- My primary hunting skill is online shopping. Web shopping isn’t for everyone. If your first reaction is, “But what if it doesn’t fit correctly?” I don’t have time to get you on my level. I know my sizes, but more importantly, I know my body type, so the fear of receiving something off-measure or unflattering doesn’t limit me. I love online shopping because I’m great at finding the best deals online and even scheduling my purchases for whenever they go on sale. Have I created calendar reminders for myself for key sale dates? Yes. And sometimes I don’t need to. (Also, Pinterest sends you sales alerts now, so, you know, power to automated enablers.)
- I haven’t grown since high school. Okay, laterally, yes, I have fluctuated, but by and large, I am the same height and size as I was when I was seventeen. I am so serious about this. When your favorite pieces from high school still fit, you end up accumulating decades worth of stuff. (And yeah, I had signature pieces in high school. That should say something for my selectiveness, which brings us to…)
- I’m really picky. I believe there’s kismet in closets just as there is with people you meet at the right time, or books that turn up just when you need them. Like I mentioned before, I have to handle a product, research its brand, and mull over its place in my wardrobe before I can fully adopt it. Craftsmanship! It’s something that I’ve found cannot be picked for me; I have to witness and evaluate it firsthand. Having this Portlandia-level obsession with creative intention has led me to actively seek independent designers who often produce limited runs and are difficult to find. But that’s what makes them gems.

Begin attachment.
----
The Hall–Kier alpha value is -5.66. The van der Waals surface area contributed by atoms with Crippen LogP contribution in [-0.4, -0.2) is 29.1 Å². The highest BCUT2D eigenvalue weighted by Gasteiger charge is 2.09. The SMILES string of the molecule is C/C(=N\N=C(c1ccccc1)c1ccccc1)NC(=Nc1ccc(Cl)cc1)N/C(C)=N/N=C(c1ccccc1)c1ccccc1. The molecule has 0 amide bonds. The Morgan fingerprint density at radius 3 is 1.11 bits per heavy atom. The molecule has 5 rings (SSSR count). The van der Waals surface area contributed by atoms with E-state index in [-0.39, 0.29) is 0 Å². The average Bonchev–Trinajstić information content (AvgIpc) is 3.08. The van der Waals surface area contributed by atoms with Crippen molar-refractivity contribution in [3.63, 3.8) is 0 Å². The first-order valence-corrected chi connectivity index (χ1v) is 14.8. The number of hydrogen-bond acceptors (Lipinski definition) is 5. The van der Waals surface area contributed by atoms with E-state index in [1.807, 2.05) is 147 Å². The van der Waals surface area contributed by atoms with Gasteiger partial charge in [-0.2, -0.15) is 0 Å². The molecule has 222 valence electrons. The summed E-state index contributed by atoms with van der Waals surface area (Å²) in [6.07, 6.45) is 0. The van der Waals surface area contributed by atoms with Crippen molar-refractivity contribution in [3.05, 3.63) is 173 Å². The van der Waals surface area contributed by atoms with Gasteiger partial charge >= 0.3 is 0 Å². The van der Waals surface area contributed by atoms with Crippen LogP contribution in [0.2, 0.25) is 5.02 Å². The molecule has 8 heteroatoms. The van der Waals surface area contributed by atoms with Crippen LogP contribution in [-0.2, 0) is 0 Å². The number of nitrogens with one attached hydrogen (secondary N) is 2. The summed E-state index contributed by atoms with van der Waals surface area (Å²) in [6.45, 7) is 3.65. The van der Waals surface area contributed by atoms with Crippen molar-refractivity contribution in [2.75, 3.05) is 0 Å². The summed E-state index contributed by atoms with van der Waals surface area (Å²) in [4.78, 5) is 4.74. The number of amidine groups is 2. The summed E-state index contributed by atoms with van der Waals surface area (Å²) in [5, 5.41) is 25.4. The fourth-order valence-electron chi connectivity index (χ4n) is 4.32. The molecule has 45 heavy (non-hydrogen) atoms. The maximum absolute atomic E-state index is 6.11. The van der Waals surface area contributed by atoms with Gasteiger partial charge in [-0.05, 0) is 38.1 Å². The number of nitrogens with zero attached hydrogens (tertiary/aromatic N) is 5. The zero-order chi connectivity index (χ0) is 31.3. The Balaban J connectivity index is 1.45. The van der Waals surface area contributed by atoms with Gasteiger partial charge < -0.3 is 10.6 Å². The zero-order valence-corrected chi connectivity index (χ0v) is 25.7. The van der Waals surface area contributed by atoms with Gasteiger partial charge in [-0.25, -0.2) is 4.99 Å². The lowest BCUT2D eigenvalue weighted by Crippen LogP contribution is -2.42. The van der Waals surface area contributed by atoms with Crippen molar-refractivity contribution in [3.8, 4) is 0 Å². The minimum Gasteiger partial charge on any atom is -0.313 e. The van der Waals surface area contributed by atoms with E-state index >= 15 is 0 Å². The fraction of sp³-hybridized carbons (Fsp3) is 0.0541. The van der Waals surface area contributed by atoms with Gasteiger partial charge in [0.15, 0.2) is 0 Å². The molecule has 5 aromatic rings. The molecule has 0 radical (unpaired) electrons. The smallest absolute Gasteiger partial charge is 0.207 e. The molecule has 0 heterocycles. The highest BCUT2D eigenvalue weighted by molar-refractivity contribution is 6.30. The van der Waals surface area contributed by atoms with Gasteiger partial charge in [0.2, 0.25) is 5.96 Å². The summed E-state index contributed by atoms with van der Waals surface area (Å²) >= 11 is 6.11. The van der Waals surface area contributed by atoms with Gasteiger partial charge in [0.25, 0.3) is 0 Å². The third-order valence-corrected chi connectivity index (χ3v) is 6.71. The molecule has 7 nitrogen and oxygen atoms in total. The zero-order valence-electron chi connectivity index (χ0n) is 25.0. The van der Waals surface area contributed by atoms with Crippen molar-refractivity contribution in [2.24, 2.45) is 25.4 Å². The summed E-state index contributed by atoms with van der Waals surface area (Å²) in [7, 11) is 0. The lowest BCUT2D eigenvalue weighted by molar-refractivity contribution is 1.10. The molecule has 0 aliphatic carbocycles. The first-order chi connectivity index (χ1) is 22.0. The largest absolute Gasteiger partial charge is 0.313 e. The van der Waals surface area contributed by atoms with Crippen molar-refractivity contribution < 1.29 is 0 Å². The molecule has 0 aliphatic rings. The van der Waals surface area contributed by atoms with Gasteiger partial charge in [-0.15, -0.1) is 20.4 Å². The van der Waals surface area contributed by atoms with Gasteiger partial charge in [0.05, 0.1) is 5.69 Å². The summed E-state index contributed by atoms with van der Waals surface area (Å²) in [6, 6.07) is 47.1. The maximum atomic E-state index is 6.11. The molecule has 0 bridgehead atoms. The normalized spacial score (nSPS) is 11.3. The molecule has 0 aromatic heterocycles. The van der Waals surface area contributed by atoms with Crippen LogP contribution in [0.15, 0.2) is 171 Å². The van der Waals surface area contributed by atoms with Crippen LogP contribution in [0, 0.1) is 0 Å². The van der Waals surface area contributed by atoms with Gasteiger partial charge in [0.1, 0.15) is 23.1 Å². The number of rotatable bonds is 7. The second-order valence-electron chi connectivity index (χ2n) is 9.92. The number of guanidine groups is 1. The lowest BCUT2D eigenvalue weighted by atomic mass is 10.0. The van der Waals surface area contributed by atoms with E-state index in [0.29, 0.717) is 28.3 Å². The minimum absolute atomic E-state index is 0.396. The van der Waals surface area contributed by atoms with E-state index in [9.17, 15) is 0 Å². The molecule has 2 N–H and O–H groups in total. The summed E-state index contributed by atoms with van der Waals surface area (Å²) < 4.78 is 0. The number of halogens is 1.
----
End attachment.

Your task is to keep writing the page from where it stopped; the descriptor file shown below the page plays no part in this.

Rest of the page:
- I have to pay for a wedding. It is expensive. I am incredibly excited. We are excellent planners and budgeters. It is expensive.
Who would love a style subscription?
If your work requires you to dress in “business casual” and above, and you find shopping to be a chore, try Stitch Fix or Le Tote! Seriously. For people who don’t have the time to meander through malls, live far from on-trend shopping centers, or aren’t natural overplanners who stave off their spending sprees for sale season, these services are great. Staying up to date has never been so passive.
Do you love J. Crew? Then you’ll love subscriptions.
Style-wise, these subscription services can only subsist at scale. They aren’t going to be able to buy, send, and sell to “indie,” anti-fashion mongers. That’s just the nature of the business: Indie designs decidedly aren’t meant to appeal to a mass market, and safe designs are simply not going to appeal to someone who purposefully goes against the grain. As a result, the closet that best benefits from a subscription injection is a relatively mainstream, on-trend closet. It’s stylish all the same (assuming you can dress yourself fairly well), it just depends on what kind of customer you are.
Finally, let it be said that if you just love treating yoself and getting stuff in the mail, subscription services are pretty great. Thanks to the combination of introductory style quizzes and generally reliable curation, you’re bound to be delighted to receive that box every month. It’s like a present. And though it’s filled with surprise items, you can be sure it won’t include a scratchy sweater.